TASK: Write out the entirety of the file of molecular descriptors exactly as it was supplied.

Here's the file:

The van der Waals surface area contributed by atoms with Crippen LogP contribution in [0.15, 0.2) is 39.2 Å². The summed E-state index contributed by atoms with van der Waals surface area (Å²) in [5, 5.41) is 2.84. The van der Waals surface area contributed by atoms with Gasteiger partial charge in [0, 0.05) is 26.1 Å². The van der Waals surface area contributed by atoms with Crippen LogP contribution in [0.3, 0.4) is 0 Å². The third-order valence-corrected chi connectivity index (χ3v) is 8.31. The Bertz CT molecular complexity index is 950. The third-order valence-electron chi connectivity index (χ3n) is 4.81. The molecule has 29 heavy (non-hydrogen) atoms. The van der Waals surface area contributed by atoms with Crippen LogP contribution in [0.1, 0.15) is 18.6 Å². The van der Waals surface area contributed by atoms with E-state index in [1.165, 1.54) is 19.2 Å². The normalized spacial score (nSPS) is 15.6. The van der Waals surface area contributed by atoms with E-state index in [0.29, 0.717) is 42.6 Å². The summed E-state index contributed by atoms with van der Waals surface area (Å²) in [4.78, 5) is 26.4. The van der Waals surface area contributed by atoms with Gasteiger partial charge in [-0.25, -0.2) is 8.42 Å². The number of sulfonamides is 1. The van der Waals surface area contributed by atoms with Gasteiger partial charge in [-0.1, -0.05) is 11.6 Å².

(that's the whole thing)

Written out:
The van der Waals surface area contributed by atoms with Crippen LogP contribution in [0.15, 0.2) is 39.2 Å². The summed E-state index contributed by atoms with van der Waals surface area (Å²) in [5, 5.41) is 2.84. The van der Waals surface area contributed by atoms with Gasteiger partial charge in [0, 0.05) is 26.1 Å². The van der Waals surface area contributed by atoms with Crippen LogP contribution in [0.3, 0.4) is 0 Å². The third-order valence-corrected chi connectivity index (χ3v) is 8.31. The Bertz CT molecular complexity index is 950. The third-order valence-electron chi connectivity index (χ3n) is 4.81. The molecule has 29 heavy (non-hydrogen) atoms. The van der Waals surface area contributed by atoms with Crippen LogP contribution in [0.1, 0.15) is 18.6 Å². The van der Waals surface area contributed by atoms with E-state index in [1.165, 1.54) is 19.2 Å². The normalized spacial score (nSPS) is 15.6. The van der Waals surface area contributed by atoms with E-state index in [0.29, 0.717) is 42.6 Å². The summed E-state index contributed by atoms with van der Waals surface area (Å²) in [4.78, 5) is 26.4. The van der Waals surface area contributed by atoms with Gasteiger partial charge in [-0.25, -0.2) is 8.42 Å². The number of sulfonamides is 1. The van der Waals surface area contributed by atoms with Gasteiger partial charge in [-0.1, -0.05) is 11.6 Å².